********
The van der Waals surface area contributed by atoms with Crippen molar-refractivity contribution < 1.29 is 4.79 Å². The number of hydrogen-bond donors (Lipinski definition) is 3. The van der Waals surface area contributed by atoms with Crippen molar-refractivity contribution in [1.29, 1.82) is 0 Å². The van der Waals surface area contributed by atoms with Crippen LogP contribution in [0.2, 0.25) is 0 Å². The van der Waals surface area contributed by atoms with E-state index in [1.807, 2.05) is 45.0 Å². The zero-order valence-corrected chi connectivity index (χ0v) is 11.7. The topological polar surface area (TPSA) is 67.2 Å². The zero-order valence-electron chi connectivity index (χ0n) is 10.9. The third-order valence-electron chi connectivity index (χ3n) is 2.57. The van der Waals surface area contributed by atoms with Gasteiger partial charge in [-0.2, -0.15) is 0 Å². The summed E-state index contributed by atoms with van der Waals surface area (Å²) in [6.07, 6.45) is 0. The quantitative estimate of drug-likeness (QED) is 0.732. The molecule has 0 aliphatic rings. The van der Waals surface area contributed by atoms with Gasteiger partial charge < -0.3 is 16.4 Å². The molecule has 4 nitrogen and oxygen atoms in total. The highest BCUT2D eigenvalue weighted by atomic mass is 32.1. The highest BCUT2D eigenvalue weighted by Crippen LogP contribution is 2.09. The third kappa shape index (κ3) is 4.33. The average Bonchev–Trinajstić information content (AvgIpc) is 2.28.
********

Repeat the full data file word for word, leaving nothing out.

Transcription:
The van der Waals surface area contributed by atoms with Crippen molar-refractivity contribution < 1.29 is 4.79 Å². The number of hydrogen-bond donors (Lipinski definition) is 3. The van der Waals surface area contributed by atoms with Crippen molar-refractivity contribution in [1.29, 1.82) is 0 Å². The van der Waals surface area contributed by atoms with Crippen LogP contribution in [0.2, 0.25) is 0 Å². The van der Waals surface area contributed by atoms with E-state index in [1.807, 2.05) is 45.0 Å². The zero-order valence-corrected chi connectivity index (χ0v) is 11.7. The topological polar surface area (TPSA) is 67.2 Å². The zero-order valence-electron chi connectivity index (χ0n) is 10.9. The third-order valence-electron chi connectivity index (χ3n) is 2.57. The van der Waals surface area contributed by atoms with Gasteiger partial charge in [-0.2, -0.15) is 0 Å². The summed E-state index contributed by atoms with van der Waals surface area (Å²) in [6.07, 6.45) is 0. The quantitative estimate of drug-likeness (QED) is 0.732. The molecule has 0 aliphatic rings. The van der Waals surface area contributed by atoms with Gasteiger partial charge < -0.3 is 16.4 Å². The molecule has 4 nitrogen and oxygen atoms in total. The highest BCUT2D eigenvalue weighted by atomic mass is 32.1. The highest BCUT2D eigenvalue weighted by Crippen LogP contribution is 2.09. The third kappa shape index (κ3) is 4.33. The average Bonchev–Trinajstić information content (AvgIpc) is 2.28.